So I think you should do something and charge some kind of fee to support and grow the venture. Whether it’s your venture or a fledgling club, it should have some kind of dues. Should it be traveling pro rate? Maybe not. But that skin in the game is what makes people who are struggling, frustrated, or just plain tired on the day of class – that investment is what makes them show up and stick with it long enough to catch the bug.

      If you do a good job you’ll have the critical mass to draw some big name up there to teach more deeply. In which case you’re off to the races. That culture of learning really boosts performance. Noobies get great instruction – a mainline to the fix – pros get new and creative skills and drills.

      I think Lawrence was talking about the branding and hype and the sheer number of people teaching at a “Professional” level who have limited experience or ability. I’ve seen this uptick as well, it’s interesting, but I’m cool with that too.

      Do it.

  2. Erin

    This is such a familiar topic-I’m a horse trainer by profession and we have all kinds of certification systems here but the # of coaches/trainers coming out who are holding these pieces of paper are by no means the kind of people who should be teaching systems to anyone if you compare them to the real professionals of the industry. The forefathers of our sports worked their butts off and are still competing and winning but people just don’t want to pay for their direct instruction. They want to read books, go on the internet and clinic with lesser names who have a half-baked understanding of what the masters are/were teaching because it’s just SO EXPENSIVE. I used to be one of those people who stood up barking about how lesser coaches getting paid was killing our industry and taking money away from the hard-working true pros out there. But the reality of it is that somewhere along the way our sport just got too wrapped up in $ and the accessability for all got muddied. We need a middle ground and we need people passionate about development, not just winning.
    Ron’s right-better we have people who are willing to help than those who covet the knowledge for themselves and do nothing to help anyone else for fear that they will be the one who’s “student overcomes the master” so to speak. How does any sport evolve if not for people like Ron & Apryl working their butts off and bringing it to the people-while still learning themselves?! If everyone is willing to learn and there are people who can bring it how else will it evolve. One discdogger in the middle of nowhere shouldn’t feel frustrated and alone but rather empowered and excited!

    1. Ron Watson Post author

      I think this is really hard in passionate niche markets. It’s really easy to get caught up in stuff, I think. A tiny move by someone can impact your whole business.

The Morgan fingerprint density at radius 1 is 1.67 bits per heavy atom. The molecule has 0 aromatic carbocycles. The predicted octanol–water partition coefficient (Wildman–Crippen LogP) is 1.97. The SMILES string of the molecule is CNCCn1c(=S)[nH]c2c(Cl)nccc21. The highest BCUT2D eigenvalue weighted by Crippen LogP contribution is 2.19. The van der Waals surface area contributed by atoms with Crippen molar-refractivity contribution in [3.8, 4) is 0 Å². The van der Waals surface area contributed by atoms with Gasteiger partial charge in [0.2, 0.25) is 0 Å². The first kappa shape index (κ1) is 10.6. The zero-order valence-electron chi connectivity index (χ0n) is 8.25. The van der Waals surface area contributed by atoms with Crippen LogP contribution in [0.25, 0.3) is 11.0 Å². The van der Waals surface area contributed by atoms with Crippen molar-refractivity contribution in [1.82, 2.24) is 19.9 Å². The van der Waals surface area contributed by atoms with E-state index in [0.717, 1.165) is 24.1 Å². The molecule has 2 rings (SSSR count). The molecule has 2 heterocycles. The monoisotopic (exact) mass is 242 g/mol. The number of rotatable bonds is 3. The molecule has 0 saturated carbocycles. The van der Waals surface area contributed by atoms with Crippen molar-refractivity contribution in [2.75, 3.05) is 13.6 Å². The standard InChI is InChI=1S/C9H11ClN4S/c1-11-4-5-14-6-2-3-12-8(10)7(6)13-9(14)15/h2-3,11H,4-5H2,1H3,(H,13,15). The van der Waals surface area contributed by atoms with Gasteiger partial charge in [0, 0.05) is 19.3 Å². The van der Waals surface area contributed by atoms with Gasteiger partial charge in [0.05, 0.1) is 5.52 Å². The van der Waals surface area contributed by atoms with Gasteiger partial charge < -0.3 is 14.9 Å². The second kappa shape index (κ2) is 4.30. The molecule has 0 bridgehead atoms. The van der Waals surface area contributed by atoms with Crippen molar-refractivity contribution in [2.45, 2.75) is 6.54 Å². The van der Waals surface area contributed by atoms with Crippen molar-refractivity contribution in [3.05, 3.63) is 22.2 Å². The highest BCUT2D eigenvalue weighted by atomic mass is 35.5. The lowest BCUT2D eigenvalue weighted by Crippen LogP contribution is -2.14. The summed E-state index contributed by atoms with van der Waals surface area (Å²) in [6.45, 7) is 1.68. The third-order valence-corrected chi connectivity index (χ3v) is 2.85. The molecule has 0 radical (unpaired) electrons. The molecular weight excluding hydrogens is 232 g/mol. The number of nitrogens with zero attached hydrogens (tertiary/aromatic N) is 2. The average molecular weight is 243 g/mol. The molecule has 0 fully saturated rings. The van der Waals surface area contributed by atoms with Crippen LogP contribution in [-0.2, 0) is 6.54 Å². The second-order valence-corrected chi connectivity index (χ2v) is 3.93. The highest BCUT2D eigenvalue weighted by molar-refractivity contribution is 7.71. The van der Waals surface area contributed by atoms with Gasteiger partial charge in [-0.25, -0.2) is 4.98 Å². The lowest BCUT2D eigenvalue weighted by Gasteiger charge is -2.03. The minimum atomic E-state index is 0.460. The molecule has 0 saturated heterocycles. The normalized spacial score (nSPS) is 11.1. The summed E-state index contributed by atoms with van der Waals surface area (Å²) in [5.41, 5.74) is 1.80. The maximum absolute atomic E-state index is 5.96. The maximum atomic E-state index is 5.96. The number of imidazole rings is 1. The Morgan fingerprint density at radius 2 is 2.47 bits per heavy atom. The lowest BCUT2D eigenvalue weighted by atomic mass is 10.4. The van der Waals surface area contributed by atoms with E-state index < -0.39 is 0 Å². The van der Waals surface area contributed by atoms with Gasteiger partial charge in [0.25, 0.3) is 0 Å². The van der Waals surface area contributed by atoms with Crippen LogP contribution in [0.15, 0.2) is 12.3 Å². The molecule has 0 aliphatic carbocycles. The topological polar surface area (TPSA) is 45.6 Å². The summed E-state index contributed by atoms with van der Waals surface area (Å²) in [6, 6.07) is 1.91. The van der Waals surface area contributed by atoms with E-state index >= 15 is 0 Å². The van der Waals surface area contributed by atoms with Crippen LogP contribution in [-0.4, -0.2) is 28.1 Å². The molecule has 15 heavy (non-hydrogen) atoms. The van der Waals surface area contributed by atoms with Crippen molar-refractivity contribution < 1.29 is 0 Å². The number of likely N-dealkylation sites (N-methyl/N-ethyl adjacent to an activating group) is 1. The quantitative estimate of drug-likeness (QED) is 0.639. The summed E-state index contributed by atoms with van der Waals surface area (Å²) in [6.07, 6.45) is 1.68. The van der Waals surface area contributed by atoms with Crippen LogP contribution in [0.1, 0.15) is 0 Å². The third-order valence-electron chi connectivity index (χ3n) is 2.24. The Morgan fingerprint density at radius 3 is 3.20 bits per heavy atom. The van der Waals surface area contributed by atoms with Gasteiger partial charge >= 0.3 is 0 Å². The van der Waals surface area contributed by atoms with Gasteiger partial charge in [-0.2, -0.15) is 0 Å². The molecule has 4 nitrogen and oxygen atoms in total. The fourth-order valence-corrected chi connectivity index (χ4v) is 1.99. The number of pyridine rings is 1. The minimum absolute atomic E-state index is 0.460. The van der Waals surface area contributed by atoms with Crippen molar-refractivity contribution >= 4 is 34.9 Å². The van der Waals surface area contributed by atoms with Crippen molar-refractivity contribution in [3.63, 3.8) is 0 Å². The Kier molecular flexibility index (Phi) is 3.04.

We do not charge a bunch of money, in fact we’re probably 50% of where we should be as far as value goes, I think. If we were in another sport where there was a longer and more diverse history of paying for knowledge we would probably be charging more.

      But there is that point where you cease to get the passion and start to just get the money, you essentially price a good portion of the passionate players out of your instruction. Teaching and dog training are remarkably easy and rewarding when you have passionate clients. We actually get a lot of cross over people (Flyball/Agility) who want foundation work these days because of our passion, value, and pricing.

      I would really hate to lose that personal connection to our passionate clients. Apryl and I both feed off of that. We are instead looking to expand our camp and seminar offerings and putting out a few projects like Jam in a Flash, the Pawsitive Vybe Show, and Zero to Jam. We should be able to stay in the sweet spot price wise for passionate people at camps and seminars if we have some nice training products/resources to fall back on.

      Thanks for the thoughtful comment, Erin.

  3. Jack

    Great post Ron. Can’t thank you enough for all the knowledge you’ve imparted to me over the years. Just had some thoughts about this topic today as the members of our little class that we have going here performed quite well at the discdogathon events today. I may not be the caliber of teacher to be called “professional” but I do know that our core class group is enjoying the game with their pups and continuing to come out and compete at our local events. I’d like to think that our class has provided some motivation for that.

    1. Ron Watson Post author

      Sure you can thank me, man. Keep on teachin’.

      Don’t think you have any problems on the “Pro” front, Jack. Every teacher has their strengths and weaknesses. Your class rocks. Apryl and I are both jealous.

      Congrats on the great performance this weekend, yourself and your students. Keep it up.
      Peace~